UNIVERSITY PARK, Pa. — Although foster youth can face many challenges, those who continue into college are better prepared for adulthood and more likely to achieve economic independence and an improved quality of life. For the first time ever, a program designed to support foster youth at Penn State was recently awarded a scholarship which will enable the program to expand services for undergraduate foster students at Penn State.
Created with a gift of $53,000 from Denise (Shuey) Rohrbach, a 1975 graduate of the College of the Liberal Arts, the Rohrbach/Shuey Family Scholarship will provide support to students with unforeseen situations including tuition, housing, food, clothing and transportation.
“This award will help students with needs that tuition waivers and other scholarships don’t cover,” said Cheri McConnell, Fostering Lions coach and education coordinator of the Child Maltreatment Solutions Network. “Scholarships like this one make the difference in emergency situations that could prevent a student from attending class. We are grateful to Denise Rohrbach for leading the way in creating Penn State’s first scholarship for foster youth.”
The Fostering Lions Program was launched in 2018 and has been an indispensable resource for more than 45 undergraduate students at campuses across the commonwealth, said Jennie Noll, director of the Child Maltreatment Solutions Network. “By decreasing risk factors through the support services network, the Fostering Lion’s goal is to increase the students’ educational outcomes,” said Noll. “Higher educational attainment can prepare foster youth lifelong successes.”
Rohrbach said she was inspired to establish a scholarship to support the Fostering Lions after learning about the program. During an internship while pursuing an undergraduate degree in social welfare, Rohrbach met a foster student who could play the piano by ear incredibly well. “I spent a lot of time trying to find someone to provide free lessons for the young girl, and the memory of working with her stuck with me,” said Rohrbach. “That experience inspired me to philanthropically support students in the Fostering Lions Program.”
Denise is not the only Penn Stater in her family. Her husband, Bob Rohrbach, a 1974 College of the Liberal Arts graduate, was also in the Air Force ROTC program, and the couple’s children — Brian, who graduated from the Smeal College of Business in 2001, and Jennifer, who graduated from the College of the Liberal Arts in 2004 — are also Penn State alumni.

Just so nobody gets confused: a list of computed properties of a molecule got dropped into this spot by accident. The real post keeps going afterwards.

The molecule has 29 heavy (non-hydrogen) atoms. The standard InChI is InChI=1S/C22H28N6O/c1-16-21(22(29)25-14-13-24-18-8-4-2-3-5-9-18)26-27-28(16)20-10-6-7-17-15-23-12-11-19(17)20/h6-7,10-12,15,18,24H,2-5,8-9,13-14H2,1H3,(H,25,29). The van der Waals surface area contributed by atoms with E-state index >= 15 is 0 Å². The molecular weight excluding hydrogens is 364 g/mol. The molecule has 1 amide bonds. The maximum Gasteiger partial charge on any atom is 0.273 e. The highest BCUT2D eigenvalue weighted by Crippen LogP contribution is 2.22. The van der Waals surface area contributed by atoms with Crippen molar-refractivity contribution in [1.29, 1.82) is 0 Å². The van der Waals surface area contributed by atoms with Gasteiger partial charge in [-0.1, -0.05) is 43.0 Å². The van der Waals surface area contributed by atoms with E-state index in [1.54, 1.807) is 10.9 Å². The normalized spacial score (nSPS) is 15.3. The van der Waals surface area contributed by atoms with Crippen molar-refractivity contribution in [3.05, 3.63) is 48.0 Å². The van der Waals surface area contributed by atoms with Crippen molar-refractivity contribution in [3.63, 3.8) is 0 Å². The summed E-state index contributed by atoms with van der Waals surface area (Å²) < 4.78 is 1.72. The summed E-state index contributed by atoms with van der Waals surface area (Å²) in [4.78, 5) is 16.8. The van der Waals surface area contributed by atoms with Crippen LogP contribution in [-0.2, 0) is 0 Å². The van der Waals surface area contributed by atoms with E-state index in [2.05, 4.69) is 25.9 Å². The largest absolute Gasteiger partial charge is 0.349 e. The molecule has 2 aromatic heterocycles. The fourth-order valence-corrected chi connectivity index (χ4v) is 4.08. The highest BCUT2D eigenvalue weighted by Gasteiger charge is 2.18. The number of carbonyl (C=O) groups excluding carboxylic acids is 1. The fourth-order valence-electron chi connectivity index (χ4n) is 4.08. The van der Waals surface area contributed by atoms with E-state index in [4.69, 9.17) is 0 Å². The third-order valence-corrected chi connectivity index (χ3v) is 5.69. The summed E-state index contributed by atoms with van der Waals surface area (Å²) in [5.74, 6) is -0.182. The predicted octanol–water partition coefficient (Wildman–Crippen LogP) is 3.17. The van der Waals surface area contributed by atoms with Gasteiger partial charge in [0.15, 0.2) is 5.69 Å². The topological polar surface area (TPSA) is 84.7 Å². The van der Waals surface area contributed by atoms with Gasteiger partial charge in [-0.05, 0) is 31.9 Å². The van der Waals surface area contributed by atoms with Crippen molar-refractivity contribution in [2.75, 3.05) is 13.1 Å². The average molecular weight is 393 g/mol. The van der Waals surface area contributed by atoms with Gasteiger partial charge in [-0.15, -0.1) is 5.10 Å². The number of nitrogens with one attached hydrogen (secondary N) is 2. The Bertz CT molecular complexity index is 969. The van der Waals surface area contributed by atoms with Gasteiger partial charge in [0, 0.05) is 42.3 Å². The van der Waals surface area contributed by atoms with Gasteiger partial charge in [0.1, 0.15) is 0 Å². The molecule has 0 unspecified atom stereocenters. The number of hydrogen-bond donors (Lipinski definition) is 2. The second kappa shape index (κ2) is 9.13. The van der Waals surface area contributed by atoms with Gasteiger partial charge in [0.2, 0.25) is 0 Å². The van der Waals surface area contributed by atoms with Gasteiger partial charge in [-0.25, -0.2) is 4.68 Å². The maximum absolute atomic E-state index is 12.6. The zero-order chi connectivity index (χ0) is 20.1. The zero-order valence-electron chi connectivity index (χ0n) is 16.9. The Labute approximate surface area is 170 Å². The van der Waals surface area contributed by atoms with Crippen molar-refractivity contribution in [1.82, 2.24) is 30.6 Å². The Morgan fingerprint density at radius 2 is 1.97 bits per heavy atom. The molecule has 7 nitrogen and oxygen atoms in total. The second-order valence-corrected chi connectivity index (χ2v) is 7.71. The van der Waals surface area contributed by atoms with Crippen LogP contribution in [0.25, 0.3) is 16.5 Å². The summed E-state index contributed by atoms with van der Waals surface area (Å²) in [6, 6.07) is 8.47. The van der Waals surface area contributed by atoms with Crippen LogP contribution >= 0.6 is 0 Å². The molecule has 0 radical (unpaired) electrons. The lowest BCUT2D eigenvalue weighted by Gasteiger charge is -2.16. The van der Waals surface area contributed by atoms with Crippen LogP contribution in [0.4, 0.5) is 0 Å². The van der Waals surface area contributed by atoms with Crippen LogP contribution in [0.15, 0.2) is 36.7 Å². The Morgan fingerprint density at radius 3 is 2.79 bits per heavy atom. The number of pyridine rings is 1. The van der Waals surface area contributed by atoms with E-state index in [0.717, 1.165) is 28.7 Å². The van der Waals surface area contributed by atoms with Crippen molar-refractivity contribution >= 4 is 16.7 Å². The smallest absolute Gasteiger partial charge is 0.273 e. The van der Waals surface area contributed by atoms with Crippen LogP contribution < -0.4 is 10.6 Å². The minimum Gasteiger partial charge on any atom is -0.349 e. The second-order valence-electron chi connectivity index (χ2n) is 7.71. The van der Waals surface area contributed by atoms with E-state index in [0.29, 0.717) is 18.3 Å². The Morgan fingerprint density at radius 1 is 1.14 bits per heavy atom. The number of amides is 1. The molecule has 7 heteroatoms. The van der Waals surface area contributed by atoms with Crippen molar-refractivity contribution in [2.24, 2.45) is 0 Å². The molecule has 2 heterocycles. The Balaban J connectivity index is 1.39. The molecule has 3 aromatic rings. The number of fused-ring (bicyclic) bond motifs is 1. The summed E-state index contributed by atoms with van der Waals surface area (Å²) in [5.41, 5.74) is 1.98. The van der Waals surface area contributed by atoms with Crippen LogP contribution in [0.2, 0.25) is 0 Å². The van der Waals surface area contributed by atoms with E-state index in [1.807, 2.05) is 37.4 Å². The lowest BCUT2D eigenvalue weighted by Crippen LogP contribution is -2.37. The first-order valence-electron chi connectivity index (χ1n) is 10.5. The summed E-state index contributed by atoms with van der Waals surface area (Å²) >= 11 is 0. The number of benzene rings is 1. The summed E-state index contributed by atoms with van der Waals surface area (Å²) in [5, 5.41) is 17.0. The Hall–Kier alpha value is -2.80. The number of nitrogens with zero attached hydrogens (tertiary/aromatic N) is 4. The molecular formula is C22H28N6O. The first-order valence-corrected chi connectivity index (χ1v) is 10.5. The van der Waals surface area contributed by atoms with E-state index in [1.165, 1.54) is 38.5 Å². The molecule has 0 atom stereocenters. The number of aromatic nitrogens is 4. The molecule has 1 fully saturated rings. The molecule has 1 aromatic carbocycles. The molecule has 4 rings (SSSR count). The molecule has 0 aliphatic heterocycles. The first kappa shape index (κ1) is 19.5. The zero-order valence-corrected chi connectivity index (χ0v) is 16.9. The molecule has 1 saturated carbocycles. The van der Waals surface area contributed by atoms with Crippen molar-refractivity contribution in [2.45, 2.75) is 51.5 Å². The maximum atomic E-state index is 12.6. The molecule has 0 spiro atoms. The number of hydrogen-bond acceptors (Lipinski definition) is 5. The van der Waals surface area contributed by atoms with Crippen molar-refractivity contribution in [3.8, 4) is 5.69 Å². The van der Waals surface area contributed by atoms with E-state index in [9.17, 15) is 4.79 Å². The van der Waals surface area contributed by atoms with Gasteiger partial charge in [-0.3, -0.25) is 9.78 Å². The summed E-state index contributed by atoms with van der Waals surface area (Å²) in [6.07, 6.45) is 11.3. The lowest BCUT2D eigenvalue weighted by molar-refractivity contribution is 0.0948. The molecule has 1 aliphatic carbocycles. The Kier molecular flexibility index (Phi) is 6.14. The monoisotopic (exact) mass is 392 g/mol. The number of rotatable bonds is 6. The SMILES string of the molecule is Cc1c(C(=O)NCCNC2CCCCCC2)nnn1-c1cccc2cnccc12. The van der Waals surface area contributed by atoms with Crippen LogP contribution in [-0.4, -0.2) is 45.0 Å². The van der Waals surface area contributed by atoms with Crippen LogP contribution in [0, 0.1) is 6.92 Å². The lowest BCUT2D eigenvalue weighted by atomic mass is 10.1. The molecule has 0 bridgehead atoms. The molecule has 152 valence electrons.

The Fostering Lions Program partners with county agencies that work with foster youth to identify potential students who are interested in attending Penn State. Students can also enter the program by being referred by advisers, or by indicating they had previously been in the foster system as part of the New Student Orientation process.
“Whenever I go out and talk to foster youth, there are always some who say to me, ‘I didn’t think I could go to college,’” said McConnell. “There are a lot of social and life skills many of these youth simply don’t have or are weak at.”
McConnell works with a 22-member committee, University advisers, and state and county agencies that work with foster youth, as well as a network of local supporters and volunteers, all to help each student find solutions to their own unique set of challenges. In addition, McConnell works with staff at each of Penn State’s Commonwealth campuses, so students have a large support network available to them, wherever they are attending classes.
“I reach out to students each month at all the campuses via Zoom, just to touch base and see how they are doing. I track their academic progress, and I’ll also send out care packages containing snacks and personal hygiene products,” said McConnell. “We’re very fortunate Penn State is so proactive in working with foster students. The program does so much more than just finding students tuition money. We take a holistic approach and provide students with whatever they may need, including emotional and mental health support.”
Additional support is provided to foster students through Fostering Independence Through Education Act that was enacted in 2020. It provides a waiver for tuition and mandatory fees charged by most postsecondary institutions located in the Commonwealth for youth who are or were in foster care.
This gift will advance "A Greater Penn State for 21st Century Excellence," a focused campaign that seeks to elevate Penn State’s position as a leading public university in a world defined by rapid change and global connections. With the support of alumni and friends, “A Greater Penn State” seeks to fulfill the three key imperatives of a 21st-century public university: keeping the doors to higher education open to hardworking students regardless of financial well-being; creating transformative experiences that go beyond the classroom; and impacting the world by serving communities and fueling discovery, innovation and entrepreneurship. To learn more about “A Greater Penn State for 21st Century Excellence,” visit greaterpennstate.psu.edu.